AeroKey: Using Ambient Electromagnetic Radiation for Secure and Usable Wireless Device Authentication


Wireless connectivity is becoming common in increasingly diverse personal devices, enabling various interoperation- and Internet-based applications and services. More and more interconnected devices are simultaneously operated by a single user with short-lived connections, making usable device authentication methods imperative to ensure both high security and seamless user experience. Unfortunately, current authentication methods that heavily require human involvement, in addition to form factor and mobility constraints, make this balance hard to achieve, often forcing users to choose between security and convenience. In this work, we present a novel over-the-air device authentication scheme named AEROKEY that achieves both high security and high usability. With virtually no hardware overhead, AEROKEY leverages ubiquitously observable ambient electromagnetic radiation to autonomously generate spatiotemporally unique secret that can be derived only by devices that are closely located to each other. Devices can make use of this unique secret to form the basis of a symmetric key, making the authentication procedure more practical, secure and usable with no active human involvement. We propose and implement essential techniques to overcome challenges in realizing AEROKEY on low-cost microcontroller units, such as poor time synchronization, lack of precision analog front-end, and inconsistent sampling rates. Our real-world experiments demonstrate reliable authentication as well as its robustness against various realistic adversaries with low equal-error rates of 3.4% or less and usable authentication time of as low as 24 s.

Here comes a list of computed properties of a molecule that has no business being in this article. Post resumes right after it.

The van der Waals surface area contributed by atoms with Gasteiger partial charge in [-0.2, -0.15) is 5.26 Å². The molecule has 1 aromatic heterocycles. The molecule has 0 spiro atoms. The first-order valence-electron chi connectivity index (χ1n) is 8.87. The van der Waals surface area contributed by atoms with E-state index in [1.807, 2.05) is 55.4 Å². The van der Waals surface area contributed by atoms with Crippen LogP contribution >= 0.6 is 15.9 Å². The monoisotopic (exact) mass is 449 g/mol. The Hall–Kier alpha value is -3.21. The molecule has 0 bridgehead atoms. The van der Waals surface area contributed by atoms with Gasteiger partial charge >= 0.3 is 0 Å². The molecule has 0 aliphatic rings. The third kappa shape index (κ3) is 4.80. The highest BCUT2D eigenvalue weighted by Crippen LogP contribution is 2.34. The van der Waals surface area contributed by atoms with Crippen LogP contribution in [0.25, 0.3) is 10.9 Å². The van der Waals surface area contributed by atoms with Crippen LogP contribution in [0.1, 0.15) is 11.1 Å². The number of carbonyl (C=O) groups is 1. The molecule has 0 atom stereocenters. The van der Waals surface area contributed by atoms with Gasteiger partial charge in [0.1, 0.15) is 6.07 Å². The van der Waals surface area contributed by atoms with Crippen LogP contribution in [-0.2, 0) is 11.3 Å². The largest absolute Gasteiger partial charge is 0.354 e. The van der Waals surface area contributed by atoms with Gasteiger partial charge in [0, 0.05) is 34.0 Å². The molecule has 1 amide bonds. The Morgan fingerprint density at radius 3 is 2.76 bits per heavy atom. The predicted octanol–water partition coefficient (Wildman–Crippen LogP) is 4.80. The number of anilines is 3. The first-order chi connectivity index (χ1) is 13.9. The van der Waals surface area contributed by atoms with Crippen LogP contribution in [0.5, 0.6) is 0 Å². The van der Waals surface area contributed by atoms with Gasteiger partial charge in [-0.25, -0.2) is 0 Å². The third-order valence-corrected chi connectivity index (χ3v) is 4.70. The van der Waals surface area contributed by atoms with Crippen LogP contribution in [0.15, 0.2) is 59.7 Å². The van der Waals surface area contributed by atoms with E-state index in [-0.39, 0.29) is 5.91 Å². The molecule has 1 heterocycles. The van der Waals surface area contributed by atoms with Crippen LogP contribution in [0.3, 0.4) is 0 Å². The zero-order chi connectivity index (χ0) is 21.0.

IMWUT 2022
Jack West
Jack West
PhD Student

I’ve been doing research all over the place before I landed on privacy. I have worked with cryptography, randomness, and fog computing while at Loyola. I have since migrated to privacy work which is now my main interest.